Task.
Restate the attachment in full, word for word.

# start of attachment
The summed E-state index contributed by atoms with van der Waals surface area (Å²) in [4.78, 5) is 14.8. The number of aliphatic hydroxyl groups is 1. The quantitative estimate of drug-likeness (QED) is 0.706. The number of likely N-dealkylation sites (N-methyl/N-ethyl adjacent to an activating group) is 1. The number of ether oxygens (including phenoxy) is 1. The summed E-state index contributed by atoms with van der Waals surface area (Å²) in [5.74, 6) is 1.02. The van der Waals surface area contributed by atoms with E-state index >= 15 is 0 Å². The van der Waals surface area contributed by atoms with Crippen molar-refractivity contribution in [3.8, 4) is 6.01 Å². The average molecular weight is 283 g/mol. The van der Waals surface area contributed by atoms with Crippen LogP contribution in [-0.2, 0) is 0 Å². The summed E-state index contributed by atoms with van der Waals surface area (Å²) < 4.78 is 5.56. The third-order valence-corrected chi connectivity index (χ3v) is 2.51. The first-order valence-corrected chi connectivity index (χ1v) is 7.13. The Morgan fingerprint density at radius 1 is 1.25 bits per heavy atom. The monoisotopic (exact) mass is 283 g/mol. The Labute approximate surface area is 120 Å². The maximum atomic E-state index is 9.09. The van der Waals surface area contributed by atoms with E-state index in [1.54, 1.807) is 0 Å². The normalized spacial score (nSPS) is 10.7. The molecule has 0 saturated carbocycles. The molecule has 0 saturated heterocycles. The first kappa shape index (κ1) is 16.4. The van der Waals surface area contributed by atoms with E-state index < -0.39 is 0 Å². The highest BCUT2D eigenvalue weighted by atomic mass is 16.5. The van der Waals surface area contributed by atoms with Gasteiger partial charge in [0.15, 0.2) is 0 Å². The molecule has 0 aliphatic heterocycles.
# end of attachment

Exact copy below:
The summed E-state index contributed by atoms with van der Waals surface area (Å²) in [4.78, 5) is 14.8. The number of aliphatic hydroxyl groups is 1. The quantitative estimate of drug-likeness (QED) is 0.706. The number of likely N-dealkylation sites (N-methyl/N-ethyl adjacent to an activating group) is 1. The number of ether oxygens (including phenoxy) is 1. The summed E-state index contributed by atoms with van der Waals surface area (Å²) in [5.74, 6) is 1.02. The van der Waals surface area contributed by atoms with E-state index >= 15 is 0 Å². The van der Waals surface area contributed by atoms with Crippen molar-refractivity contribution in [3.8, 4) is 6.01 Å². The average molecular weight is 283 g/mol. The van der Waals surface area contributed by atoms with Crippen LogP contribution in [-0.2, 0) is 0 Å². The summed E-state index contributed by atoms with van der Waals surface area (Å²) < 4.78 is 5.56. The third-order valence-corrected chi connectivity index (χ3v) is 2.51. The first-order valence-corrected chi connectivity index (χ1v) is 7.13. The Morgan fingerprint density at radius 1 is 1.25 bits per heavy atom. The monoisotopic (exact) mass is 283 g/mol. The Labute approximate surface area is 120 Å². The maximum atomic E-state index is 9.09. The van der Waals surface area contributed by atoms with E-state index in [1.54, 1.807) is 0 Å². The normalized spacial score (nSPS) is 10.7. The molecule has 0 saturated carbocycles. The molecule has 0 saturated heterocycles. The first kappa shape index (κ1) is 16.4. The van der Waals surface area contributed by atoms with E-state index < -0.39 is 0 Å². The highest BCUT2D eigenvalue weighted by atomic mass is 16.5. The van der Waals surface area contributed by atoms with Gasteiger partial charge in [0.15, 0.2) is 0 Å². The molecule has 0 aliphatic heterocycles.